Watson made wild, unsubstantiated allegations of sex abuse at a North Wales children’s home, which sparked a media frenzy and emboldened soppy Sally Bercow, wife of the then Speaker, to name on Twitter the Tory peer Lord McAlpine (pictured) as one of those responsible. 

The knee-jerk hysteria surrounding this witch-hunt even bounced then PM Theresa May into setting up a formal, far-reaching Paedos In High Places Inquiry, which after spending more than £100 million raking through the lives of men who had given their long careers to public service concluded there wasn’t a shred of evidence to justify any of it.

By then, it was too late. The lives and reputations of decent men and their families had been ruined. And still today, Watson has offered only a grudging, heavily qualified apology.

Not only that, but he has since claimed that he, too, was a ‘victim’ of Beech — even though he didn’t meet him until two years after he made his initial allegations.

This was the start of his ludicrous and undeserved rehabilitation, aided and abetted by sympathetic Labour-supporting TV executives and gullible journalists.

But before we get to that, let’s also examine some of Watson’s other ‘contributions’ to public life, as a loyal Labour MP. Tony Blair gave him a job as a junior minister, but within about ten minutes he was plotting to replace Blair with Gordon Brown.

As a prominent member of the Unite trades union, he was embroiled in a ballot-rigging scandal in Falkirk, before subsequently being exonerated by an internal inquiry. Watson then moved on to launch a campaign to shackle the free Press, bringing it under state control.

Despite being a Labour MP, he got into bed with the late Formula One boss Max Mosley, son of Oswald Mosley, leader of the British Union of Fascists.

Despite being a Labour MP, Watson got into bed with the late Formula One boss Max Mosley (pictured), son of Oswald Mosley, leader of the British Union of Fascists

He accepted a £540,000 donation from Mosley, which he refused to pay back even after the Mail exposed details of his benefactor’s own dubious, racist past.

After being elected Labour’s deputy leader, with just 50.7 per cent of the vote, he moved heaven and earth to try to overturn the result of the Brexit referendum, in which 52 per cent voted Leave.

So we can add anti-democratic hypocrite to his list of ‘contributions’ to his country.

Watson cheerfully supported Corbyn virtually to the bitter end, before quitting Parliament when it became glaringly obvious he was going to lose his pro-Leave West Bromwich seat at the 2019 general election.

By then, Watson was carving out a new career as a daytime TV sofa celebrity and author, after shedding 7st on a strict diet. It was a case of having to, since he had been eating and drinking himself to death, with much of the bill charged to his Commons expense account. He spent so much on food at Marks & Sparks that they gave him a free pizza wheel.

Watson also managed to wangle a job as £70,000-a-year, two-days-a-week chairman of UK Music, much to the disgust of many respected figures in the industry — including Paul Gambaccini and Cliff Richard, who were both caught up in the sex crimes panic he did so much to fuel.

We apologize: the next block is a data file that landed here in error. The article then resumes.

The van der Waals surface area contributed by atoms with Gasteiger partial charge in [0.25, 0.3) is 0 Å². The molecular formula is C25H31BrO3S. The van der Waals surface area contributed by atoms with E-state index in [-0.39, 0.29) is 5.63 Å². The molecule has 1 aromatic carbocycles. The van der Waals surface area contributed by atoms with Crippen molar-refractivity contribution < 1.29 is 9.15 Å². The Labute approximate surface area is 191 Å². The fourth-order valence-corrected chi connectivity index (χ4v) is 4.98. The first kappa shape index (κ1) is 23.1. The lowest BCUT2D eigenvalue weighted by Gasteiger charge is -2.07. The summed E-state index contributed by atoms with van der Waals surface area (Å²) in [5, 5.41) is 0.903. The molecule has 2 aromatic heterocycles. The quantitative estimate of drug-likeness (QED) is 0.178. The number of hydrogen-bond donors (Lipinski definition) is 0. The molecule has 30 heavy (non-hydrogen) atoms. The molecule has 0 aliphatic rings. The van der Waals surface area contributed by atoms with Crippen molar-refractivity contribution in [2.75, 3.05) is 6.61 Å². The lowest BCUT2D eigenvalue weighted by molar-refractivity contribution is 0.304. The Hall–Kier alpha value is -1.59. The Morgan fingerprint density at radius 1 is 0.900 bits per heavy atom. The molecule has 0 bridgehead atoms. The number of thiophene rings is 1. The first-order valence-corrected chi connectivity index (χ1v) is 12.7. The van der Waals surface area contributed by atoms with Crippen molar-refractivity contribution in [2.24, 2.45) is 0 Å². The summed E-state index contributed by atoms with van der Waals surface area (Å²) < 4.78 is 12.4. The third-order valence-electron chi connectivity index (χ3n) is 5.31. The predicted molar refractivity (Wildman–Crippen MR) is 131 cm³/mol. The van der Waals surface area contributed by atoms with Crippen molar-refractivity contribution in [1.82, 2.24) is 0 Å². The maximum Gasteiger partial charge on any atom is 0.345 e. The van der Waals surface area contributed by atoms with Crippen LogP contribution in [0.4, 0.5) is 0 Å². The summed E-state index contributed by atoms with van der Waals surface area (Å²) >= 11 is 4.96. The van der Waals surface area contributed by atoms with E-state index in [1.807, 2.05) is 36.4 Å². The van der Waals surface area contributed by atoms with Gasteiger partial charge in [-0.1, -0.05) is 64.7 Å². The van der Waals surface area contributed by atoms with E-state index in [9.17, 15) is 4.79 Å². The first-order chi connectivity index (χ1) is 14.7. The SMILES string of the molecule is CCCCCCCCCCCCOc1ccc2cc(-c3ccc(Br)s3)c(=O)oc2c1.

Two years ago, he was rejected by the Lords appointments commission. So what’s different now? Why do they, and Starmer, now believe the Nonce Finder General is a fit and proper person to grace the Upper House?

By then, Watson was carving out a new career as a daytime TV sofa celebrity and author, after shedding 7st on a strict diet

What uniquely qualifies him to sit in the same chamber once occupied by the likes of Bramall and Brittan, distinguished men he did his best to destroy? If Labour’s short of peers, I can think off the top of my head of any number of long-serving backbench MPs who deserve to be elevated and would do a decent job. Who is to say that having disgracefully abused parliamentary privilege before, Watson wouldn’t do it again?

Can Starmer give us that guarantee? He won’t even discuss whether or not a woman can have a penis.

Yesterday on LBC he wouldn’t answer a legitimate question from a listener who asked if wannabe Labour MP Eddie Izzard would be allowed on an all-woman shortlist. Starmer claims he can’t comment on individual cases, which is presumably why he is evading proper scrutiny of Watson’s peerage. With all the shenanigans in the Tory Party of late, this outrage has largely slipped under the radar.

Now that Dishi Rishi has been ushered into Downing Street, it gives us the opportunity to examine more closely how Starmer — sitting on a ridiculously large, unearned lead in the polls — would conduct himself in the event of him becoming our next Labour Prime Minister.

So much for posing as a beacon of morality. We should start by questioning his true reasons for putting the Nonce Finder General in the Upper House — someone ‘as close to evil’ as any politician can get.

And asking him, as a former Director of Public Prosecutions, whether he agrees with me that Watson should be sharing the blame with Beech, who is doing 18 years for perverting the course of justice.

Not picking up £323 a day attendance allowance, plus exes, while warming his new, smug, slimline backside on the padded benches in the House of Lords.